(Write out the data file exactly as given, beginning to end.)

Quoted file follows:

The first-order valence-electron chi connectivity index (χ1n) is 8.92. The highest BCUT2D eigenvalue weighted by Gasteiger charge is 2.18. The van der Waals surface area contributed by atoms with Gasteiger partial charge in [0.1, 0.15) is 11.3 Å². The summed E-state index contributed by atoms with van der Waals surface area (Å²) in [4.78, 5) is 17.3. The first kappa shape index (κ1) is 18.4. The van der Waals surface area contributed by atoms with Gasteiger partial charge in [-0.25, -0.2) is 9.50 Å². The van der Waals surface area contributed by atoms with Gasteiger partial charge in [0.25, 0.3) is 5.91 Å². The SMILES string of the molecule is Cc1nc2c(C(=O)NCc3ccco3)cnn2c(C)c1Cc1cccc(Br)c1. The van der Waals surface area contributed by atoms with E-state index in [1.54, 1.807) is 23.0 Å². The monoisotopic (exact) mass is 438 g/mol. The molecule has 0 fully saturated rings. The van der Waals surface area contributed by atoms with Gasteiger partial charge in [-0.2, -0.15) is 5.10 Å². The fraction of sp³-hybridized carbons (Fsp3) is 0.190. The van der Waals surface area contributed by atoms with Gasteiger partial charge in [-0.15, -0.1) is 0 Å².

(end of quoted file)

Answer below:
The first-order valence-electron chi connectivity index (χ1n) is 8.92. The highest BCUT2D eigenvalue weighted by Gasteiger charge is 2.18. The van der Waals surface area contributed by atoms with Gasteiger partial charge in [0.1, 0.15) is 11.3 Å². The summed E-state index contributed by atoms with van der Waals surface area (Å²) in [4.78, 5) is 17.3. The first kappa shape index (κ1) is 18.4. The van der Waals surface area contributed by atoms with Gasteiger partial charge in [-0.25, -0.2) is 9.50 Å². The van der Waals surface area contributed by atoms with Gasteiger partial charge in [0.25, 0.3) is 5.91 Å². The SMILES string of the molecule is Cc1nc2c(C(=O)NCc3ccco3)cnn2c(C)c1Cc1cccc(Br)c1. The van der Waals surface area contributed by atoms with E-state index in [1.54, 1.807) is 23.0 Å². The monoisotopic (exact) mass is 438 g/mol. The molecule has 0 fully saturated rings. The van der Waals surface area contributed by atoms with Gasteiger partial charge in [-0.2, -0.15) is 5.10 Å². The fraction of sp³-hybridized carbons (Fsp3) is 0.190. The van der Waals surface area contributed by atoms with Gasteiger partial charge in [-0.15, -0.1) is 0 Å².